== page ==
My trainer’s words of wisdom

This year I have been fortunate to exercise with a local trainer who has taught me a new perspective that has not only improved my physical, but also my mental, emotional and spiritual strength. He has gone beyond the call of duty by trawling the Internet for new ways to adapt traditional exercises to suit my disability, as well as combining physical training with insight into my depression. Thanks Marco!

This post shares just a little bit of what he taught me this year.

You are stronger than you think

Research shows that a positive mental state, being happy, improves physical strength, and vice versa. In a study, researchers asked people to lift boxes. Before they lifted the boxes, the participants had to estimate how heavy the boxes were. Every single participant over-estimated the weight of the boxes, demonstrating how we make things seem far more difficult than they really are. The study also showed that the less socially empowered members of the group over-estimated the weight of the boxes by far more than those participants who held status in the group, i.e. those whose opinions were accepted and who took on a role of leadership. This demonstrates that a perceived lack of social power will affect the person’s assessment of their physical strength.

Mohammed Ali quote

In a separate study, researchers asked a group of people in their 60s with depression to do strength training for a month. A control group did no training. After the month was up, it showed that those participants who did strength training were now in a healthier, more positive state of mind than those participants who did not, as a result of the endorphins released by exercise, the alertness that comes with being fit and the ability to engage with those around them. You are one unit, comprising body, mind, emotions and spirit. Each element affects the other and it is therefore important to respect each part of yourself and practise discipline in each area.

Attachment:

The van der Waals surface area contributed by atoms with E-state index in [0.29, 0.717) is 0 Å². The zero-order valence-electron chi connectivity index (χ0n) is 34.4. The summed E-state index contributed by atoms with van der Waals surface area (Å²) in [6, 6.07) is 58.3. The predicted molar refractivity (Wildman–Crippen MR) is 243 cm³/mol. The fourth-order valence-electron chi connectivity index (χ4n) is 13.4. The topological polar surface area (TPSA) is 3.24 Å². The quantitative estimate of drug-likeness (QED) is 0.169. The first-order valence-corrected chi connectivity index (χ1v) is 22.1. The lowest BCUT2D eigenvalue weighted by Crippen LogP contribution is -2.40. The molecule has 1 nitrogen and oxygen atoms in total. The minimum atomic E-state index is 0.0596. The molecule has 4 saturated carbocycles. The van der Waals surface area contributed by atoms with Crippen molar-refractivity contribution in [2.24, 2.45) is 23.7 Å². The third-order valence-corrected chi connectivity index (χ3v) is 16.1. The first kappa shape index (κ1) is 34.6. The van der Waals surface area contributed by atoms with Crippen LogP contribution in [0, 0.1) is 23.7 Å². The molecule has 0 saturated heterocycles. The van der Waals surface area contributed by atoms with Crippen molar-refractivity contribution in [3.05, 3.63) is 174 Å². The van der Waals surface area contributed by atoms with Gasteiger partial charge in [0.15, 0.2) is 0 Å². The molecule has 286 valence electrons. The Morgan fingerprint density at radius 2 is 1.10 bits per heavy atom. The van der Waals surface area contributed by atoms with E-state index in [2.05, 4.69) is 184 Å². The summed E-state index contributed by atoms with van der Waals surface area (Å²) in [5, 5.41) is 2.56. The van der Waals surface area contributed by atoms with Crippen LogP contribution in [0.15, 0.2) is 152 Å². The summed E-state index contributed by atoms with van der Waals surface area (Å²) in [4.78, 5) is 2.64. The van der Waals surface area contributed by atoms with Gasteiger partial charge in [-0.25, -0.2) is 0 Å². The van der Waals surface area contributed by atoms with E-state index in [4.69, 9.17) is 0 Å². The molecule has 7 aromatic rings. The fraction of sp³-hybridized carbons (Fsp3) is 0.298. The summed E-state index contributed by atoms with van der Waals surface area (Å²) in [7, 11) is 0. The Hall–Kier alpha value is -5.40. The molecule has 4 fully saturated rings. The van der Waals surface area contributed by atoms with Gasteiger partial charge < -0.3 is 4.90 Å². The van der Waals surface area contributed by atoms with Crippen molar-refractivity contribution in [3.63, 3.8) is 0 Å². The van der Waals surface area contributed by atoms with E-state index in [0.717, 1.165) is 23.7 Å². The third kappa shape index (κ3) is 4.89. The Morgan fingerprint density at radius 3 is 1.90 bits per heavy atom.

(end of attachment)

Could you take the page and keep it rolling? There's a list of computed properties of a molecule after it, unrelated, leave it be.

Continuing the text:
Mind and body cannot be separated

Professional athletes focus and prepare themselves mentally before exercise training or a match/race. It is especially obvious when you watch gymnasts at the Olympics – you can clearly see them composing themselves and controlling their breathing before running up to do their gymnastics. If you drop something and go into a panic, your breathing becomes erratic and your thoughts become jumbled. But just as those external circumstances can affect your internal state, the opposite is also true. By collecting your thoughts and deliberately slowing your breathing, you can calm your movement too.

ParaVolley on Camps Bay Beach

A big part of my fitness this year is thanks to sitting volleyball. We recently had a social on Camps Bay beach.

When you exercise your muscles must work harder than usual, so your mind requires more discipline and determination to instruct your muscles to keep going. In this way, you are strengthening not only your body but also your mind. If your mind is always on something else when you exercise, however, you make it harder on yourself. If your physical labour is not aligned with your thoughts, eventually your mind will begin resisting exercise and making up excuses not to go to gym, because it does not have a positive experience of exercise.

Deliberate peace

When you realise how much is at stake for your mental and physical well-being every time you exercise, you will be more intentional about it and so you will perform better. Think of it as writing exams at school – when you get to the final exams at the end of the year, you know, “Okay, this is it, I have to study hard, because this is pass/fail.”